“I need a sugar pick me up.”

“Just don’t tell Landen and Zeke, they would probably turn into little sugar monsters and eat the lot.”

“Hey, I heard that!” Landen says between a mouthful of food.

“That’s a warning,” Ronnie tells him laughing. “You really didn’t hear anything.”

He grumbles shoveling a fork full of pasta into his mouth.

Walking past him leaning against the oven, my eye flutters a flirty wink at him.

“My signature wink looks good on you.” He winks back.

“I know it does. I am borrowing it.” Just for fun I send him another one.

“For how long?”

“Until… you learn to take it back.” I whisper comfortably flirting and liking the shell I am coming out of.

Maybe Ronnie was wrong. Love is a game. It’s a game to capture the heart of your love interest. Isn’t that what the hunt is all about? A dominate and a submissive. Cat and Mouse. Building a partnership between two people both winning each other.

We think of games as someone has to win and someone has to lose. Although that concept can happen between Landen and I, there is the other possibility that we could both win, with or without each other. Or at least that is how I need to see it. To come out the other side of this deal intact and unaffected.

Landen follows me into the room closing the door behind him. Carefully setting his plate on the table, he comes after me with hungry eyes and a domineering swagger in his step. Entrapping me into the edge of the table, I suck in an earthy breath as lifts me onto the table. Positioning my legs open, he plants himself between them. I wrap my legs behind his ass dragging in closer to me, lazily my arms on his shoulders.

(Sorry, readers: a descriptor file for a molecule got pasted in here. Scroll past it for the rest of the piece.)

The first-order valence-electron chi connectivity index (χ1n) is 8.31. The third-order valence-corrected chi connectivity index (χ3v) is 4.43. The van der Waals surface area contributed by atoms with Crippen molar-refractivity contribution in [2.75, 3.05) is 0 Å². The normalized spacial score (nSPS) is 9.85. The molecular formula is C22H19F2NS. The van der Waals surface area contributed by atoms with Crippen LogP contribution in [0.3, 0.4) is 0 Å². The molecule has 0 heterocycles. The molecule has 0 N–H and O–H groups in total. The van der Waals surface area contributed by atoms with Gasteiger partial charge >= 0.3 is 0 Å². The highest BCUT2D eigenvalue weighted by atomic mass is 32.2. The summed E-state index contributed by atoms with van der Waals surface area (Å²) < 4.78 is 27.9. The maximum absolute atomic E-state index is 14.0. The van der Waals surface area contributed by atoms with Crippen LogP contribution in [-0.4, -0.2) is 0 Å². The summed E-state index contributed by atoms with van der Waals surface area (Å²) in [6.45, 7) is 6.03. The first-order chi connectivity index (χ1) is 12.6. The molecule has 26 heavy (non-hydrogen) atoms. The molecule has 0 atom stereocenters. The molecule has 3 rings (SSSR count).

Arching his eyebrow in surprise, “Well, someone is feeling a little frisky today. Was it being around all those younger teenage boys? Were their pheromones rubbing off on you too much?”

“You’re gross.”

“Yeah, that was kind of wrong. I can’t imagine you turning into a Mrs. Robinson. Not that you’re old enough to be her.”

“Can you stop please.” I cover my ears trying to block out his complete ramblings of topics that aren’t geared towards me.

“I can’t, I like seeing to squirm. How did this morning go?”

“I don’t want to talk about that.”

Surprising him, my lips lands on his partially open mouth. The timing was off, our teeth smack together sending a minimal amount of pain to my upper teeth and a sour expression transfixes  on Landen’s face.

“Warn a guy next time.”

“I’ll remember that.” I say rubbing my tongue along my teeth.

“We have to work on your smooth operator skills.”

“You want to try that again?”

“No, I’m good.”

“Ouch, Cas.” One of his hands balls into a fist touching his heart in a wounded action.

I laugh, my eyes fleeting his mouth.